At once Jesus spoke to them, "Take courage, it is I; do not be afraid."
Peter said to him in reply,
"Lord, if it is you, command me to come to you on the water."
He said, "Come."
Peter got out of the boat and began to walk on the water toward Jesus.
But when he saw how strong the wind was he became frightened;
and, beginning to sink, he cried out, "Lord, save me!"
Immediately Jesus stretched out his hand and caught him,
and said to him, "0 you of little faith, why did you doubt?"
After they got into the boat, the wind died down.
Those who were in the boat did him homage, saying,
"Truly, you are the Son of God."

Commentary on
Mt 14:22-33

This passage from St. Matthew’s Gospel follows the feeding of the five thousand. The disciples return to the boat that brought them to this remote site while Jesus stays alone to pray (recall he had just gotten word of the murder of St. John the Baptist by Herod and had come to this place to mourn him). 

The events that follow, specifically Jesus' approach to the boat and walking on the water, support the Lord’s earlier demonstration that he has power over the sea and elements (see Matthew 8:26). St. Peter’s response to the Lord is to try to do as the Lord wishes, but his fear prevents him from accomplishing what the Lord has called him to do. This entire episode has one purpose – to allow the readers to share in the awe of the disciples as they make their profession of faith, “Truly, you are the Son of God." This account stands in stark contrast to St. Mark’s account of their response (see Mark 6:51).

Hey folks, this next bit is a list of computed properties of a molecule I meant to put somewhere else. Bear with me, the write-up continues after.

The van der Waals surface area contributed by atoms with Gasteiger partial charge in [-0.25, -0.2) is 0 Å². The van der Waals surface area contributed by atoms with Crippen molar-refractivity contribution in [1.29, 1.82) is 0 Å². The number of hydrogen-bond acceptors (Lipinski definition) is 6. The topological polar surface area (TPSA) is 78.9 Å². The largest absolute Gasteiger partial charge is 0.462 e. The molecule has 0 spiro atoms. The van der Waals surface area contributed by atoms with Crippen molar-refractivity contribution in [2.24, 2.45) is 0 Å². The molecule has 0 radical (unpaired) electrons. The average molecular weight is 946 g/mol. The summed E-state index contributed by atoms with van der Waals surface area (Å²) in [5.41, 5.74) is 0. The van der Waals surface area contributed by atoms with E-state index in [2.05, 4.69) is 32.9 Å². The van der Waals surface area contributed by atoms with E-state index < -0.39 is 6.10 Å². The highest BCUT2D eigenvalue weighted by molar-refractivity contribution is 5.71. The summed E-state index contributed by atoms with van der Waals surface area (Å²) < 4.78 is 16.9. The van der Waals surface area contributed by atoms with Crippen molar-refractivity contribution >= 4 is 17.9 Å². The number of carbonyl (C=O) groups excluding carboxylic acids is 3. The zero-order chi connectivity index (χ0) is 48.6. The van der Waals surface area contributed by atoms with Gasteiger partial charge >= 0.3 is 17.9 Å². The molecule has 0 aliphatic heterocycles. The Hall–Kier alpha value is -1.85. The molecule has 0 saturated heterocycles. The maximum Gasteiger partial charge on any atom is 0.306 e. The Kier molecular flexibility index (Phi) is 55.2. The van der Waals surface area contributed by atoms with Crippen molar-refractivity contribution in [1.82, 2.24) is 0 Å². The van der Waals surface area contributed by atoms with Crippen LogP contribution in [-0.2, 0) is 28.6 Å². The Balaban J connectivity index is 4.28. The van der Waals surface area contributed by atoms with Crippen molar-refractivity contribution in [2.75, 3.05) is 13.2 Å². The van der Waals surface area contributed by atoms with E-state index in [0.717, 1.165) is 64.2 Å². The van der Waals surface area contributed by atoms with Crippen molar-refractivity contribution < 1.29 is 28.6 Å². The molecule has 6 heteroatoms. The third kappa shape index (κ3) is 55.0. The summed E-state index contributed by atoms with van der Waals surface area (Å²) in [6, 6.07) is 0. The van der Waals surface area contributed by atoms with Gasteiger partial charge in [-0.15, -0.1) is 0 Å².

CCC: Mt 14:30 448

While on the surface this feast may seem to celebrate a great and ancient church, the real focus of this celebration is on its namesakes, Sts. Peter and Paul. The feast itself was established very early in the Church.  While the buildings themselves have been refurbished, remodeled and updated over the millennia, their purpose and dedication to God the Eternal Father through his Apostles, Peter and Paul, and their great work in the name of our Savior has remained constant.

Today in scripture we recall these holy men who accepted the mantle of Disciple and then Apostle with humility and zeal. St. Peter, the first of the Twelve, persevered through doubt and fear to become the first Bishop of Rome, bearing the keys given by Jesus and handing them on through Papal Succession to our pontiff today. His very human faith and trials give us hope that our futile efforts will one day be counted as pleasing to the Lord.

We also remember St. Paul on this day. He was not given the advantage of being at the knee of the Son of God as he walked the earth as man. No, his call came as he was thrown from his horse and blinded on the road to Damascus. His mission there was to persecute the very Church he later built with the fire of his God-given intellect and grace. Turned from that course by Jesus himself, St. Paul carried the Gospel of the Lord to the “ends of the earth”; finding his way at last to Rome where, like St. Peter, he accepted the Martyr’s White Robe, washed clean in the Blood of the Lamb.

Together their holy relics lie buried beneath the incredible Basilica of St. Peter in Rome. In our remembrance of the place, we recall their example and give thanks to God for His gift of faith which led them to their final rest.


[1] The picture is “Saints Peter and Paul” by Jusepe de Ribera, 1616
[2] Text of Readings is taken from the New American Bible, Copyright © Libreria Editrice Vaticana, Excerpts from the English translation of The Roman Missal © 1973, International Committee on English in the Liturgy, Inc. All rights reserved. 
[3] See NAB footnote on Acts 28:30-31